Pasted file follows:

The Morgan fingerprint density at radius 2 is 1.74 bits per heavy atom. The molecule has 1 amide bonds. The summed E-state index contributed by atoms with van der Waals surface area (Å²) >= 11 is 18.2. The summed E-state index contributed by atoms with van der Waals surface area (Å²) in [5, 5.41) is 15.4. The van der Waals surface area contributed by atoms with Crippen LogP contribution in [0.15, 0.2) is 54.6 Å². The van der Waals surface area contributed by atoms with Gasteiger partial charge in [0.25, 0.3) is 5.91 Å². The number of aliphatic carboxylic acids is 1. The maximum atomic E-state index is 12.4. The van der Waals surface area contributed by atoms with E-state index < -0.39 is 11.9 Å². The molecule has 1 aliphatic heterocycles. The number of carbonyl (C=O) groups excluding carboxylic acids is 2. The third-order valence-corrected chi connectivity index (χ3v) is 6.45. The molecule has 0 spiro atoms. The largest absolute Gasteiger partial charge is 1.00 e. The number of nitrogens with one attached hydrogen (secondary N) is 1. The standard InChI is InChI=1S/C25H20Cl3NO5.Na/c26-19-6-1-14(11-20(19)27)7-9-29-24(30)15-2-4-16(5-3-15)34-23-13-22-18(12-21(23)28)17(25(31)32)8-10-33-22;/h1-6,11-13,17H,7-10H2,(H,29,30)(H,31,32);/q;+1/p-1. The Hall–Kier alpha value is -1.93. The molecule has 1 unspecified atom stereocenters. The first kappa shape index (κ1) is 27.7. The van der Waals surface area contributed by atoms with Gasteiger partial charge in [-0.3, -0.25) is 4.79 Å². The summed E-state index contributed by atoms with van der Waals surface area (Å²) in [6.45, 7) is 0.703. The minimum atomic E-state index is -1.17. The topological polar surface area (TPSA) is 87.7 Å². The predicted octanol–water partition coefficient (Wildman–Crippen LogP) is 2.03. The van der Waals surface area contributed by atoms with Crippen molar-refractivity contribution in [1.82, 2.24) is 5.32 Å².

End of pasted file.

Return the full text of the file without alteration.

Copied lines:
The Morgan fingerprint density at radius 2 is 1.74 bits per heavy atom. The molecule has 1 amide bonds. The summed E-state index contributed by atoms with van der Waals surface area (Å²) >= 11 is 18.2. The summed E-state index contributed by atoms with van der Waals surface area (Å²) in [5, 5.41) is 15.4. The van der Waals surface area contributed by atoms with Crippen LogP contribution in [0.15, 0.2) is 54.6 Å². The van der Waals surface area contributed by atoms with Gasteiger partial charge in [0.25, 0.3) is 5.91 Å². The number of aliphatic carboxylic acids is 1. The maximum atomic E-state index is 12.4. The van der Waals surface area contributed by atoms with E-state index < -0.39 is 11.9 Å². The molecule has 1 aliphatic heterocycles. The number of carbonyl (C=O) groups excluding carboxylic acids is 2. The third-order valence-corrected chi connectivity index (χ3v) is 6.45. The molecule has 0 spiro atoms. The largest absolute Gasteiger partial charge is 1.00 e. The number of nitrogens with one attached hydrogen (secondary N) is 1. The standard InChI is InChI=1S/C25H20Cl3NO5.Na/c26-19-6-1-14(11-20(19)27)7-9-29-24(30)15-2-4-16(5-3-15)34-23-13-22-18(12-21(23)28)17(25(31)32)8-10-33-22;/h1-6,11-13,17H,7-10H2,(H,29,30)(H,31,32);/q;+1/p-1. The Hall–Kier alpha value is -1.93. The molecule has 1 unspecified atom stereocenters. The first kappa shape index (κ1) is 27.7. The van der Waals surface area contributed by atoms with Gasteiger partial charge in [-0.3, -0.25) is 4.79 Å². The summed E-state index contributed by atoms with van der Waals surface area (Å²) in [6.45, 7) is 0.703. The minimum atomic E-state index is -1.17. The topological polar surface area (TPSA) is 87.7 Å². The predicted octanol–water partition coefficient (Wildman–Crippen LogP) is 2.03. The van der Waals surface area contributed by atoms with Crippen molar-refractivity contribution in [1.82, 2.24) is 5.32 Å².